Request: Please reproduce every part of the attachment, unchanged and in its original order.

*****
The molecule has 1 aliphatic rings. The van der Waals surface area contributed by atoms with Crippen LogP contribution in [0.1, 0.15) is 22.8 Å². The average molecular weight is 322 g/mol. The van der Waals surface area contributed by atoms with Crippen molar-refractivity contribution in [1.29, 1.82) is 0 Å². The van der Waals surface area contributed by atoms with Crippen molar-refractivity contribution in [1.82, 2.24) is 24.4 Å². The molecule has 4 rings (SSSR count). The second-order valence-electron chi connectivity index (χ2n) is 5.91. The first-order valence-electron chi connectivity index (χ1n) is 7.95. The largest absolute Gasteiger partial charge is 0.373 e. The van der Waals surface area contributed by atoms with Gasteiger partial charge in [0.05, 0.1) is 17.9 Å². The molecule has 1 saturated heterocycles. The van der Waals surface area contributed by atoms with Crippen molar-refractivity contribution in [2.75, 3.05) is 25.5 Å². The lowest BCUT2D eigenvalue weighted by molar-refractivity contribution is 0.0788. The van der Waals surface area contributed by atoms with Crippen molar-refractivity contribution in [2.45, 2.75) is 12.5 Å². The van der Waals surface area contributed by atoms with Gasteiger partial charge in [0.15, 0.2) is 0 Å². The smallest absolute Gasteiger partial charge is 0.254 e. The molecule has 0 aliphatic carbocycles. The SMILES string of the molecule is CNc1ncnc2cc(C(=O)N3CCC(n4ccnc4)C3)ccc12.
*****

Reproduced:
The molecule has 1 aliphatic rings. The van der Waals surface area contributed by atoms with Crippen LogP contribution in [0.1, 0.15) is 22.8 Å². The average molecular weight is 322 g/mol. The van der Waals surface area contributed by atoms with Crippen molar-refractivity contribution in [1.29, 1.82) is 0 Å². The van der Waals surface area contributed by atoms with Crippen molar-refractivity contribution in [1.82, 2.24) is 24.4 Å². The molecule has 4 rings (SSSR count). The second-order valence-electron chi connectivity index (χ2n) is 5.91. The first-order valence-electron chi connectivity index (χ1n) is 7.95. The largest absolute Gasteiger partial charge is 0.373 e. The van der Waals surface area contributed by atoms with Gasteiger partial charge in [0.05, 0.1) is 17.9 Å². The molecule has 1 saturated heterocycles. The van der Waals surface area contributed by atoms with Crippen molar-refractivity contribution in [2.75, 3.05) is 25.5 Å². The lowest BCUT2D eigenvalue weighted by molar-refractivity contribution is 0.0788. The van der Waals surface area contributed by atoms with Crippen molar-refractivity contribution in [2.45, 2.75) is 12.5 Å². The van der Waals surface area contributed by atoms with Gasteiger partial charge in [0.15, 0.2) is 0 Å². The smallest absolute Gasteiger partial charge is 0.254 e. The molecule has 0 aliphatic carbocycles. The SMILES string of the molecule is CNc1ncnc2cc(C(=O)N3CCC(n4ccnc4)C3)ccc12.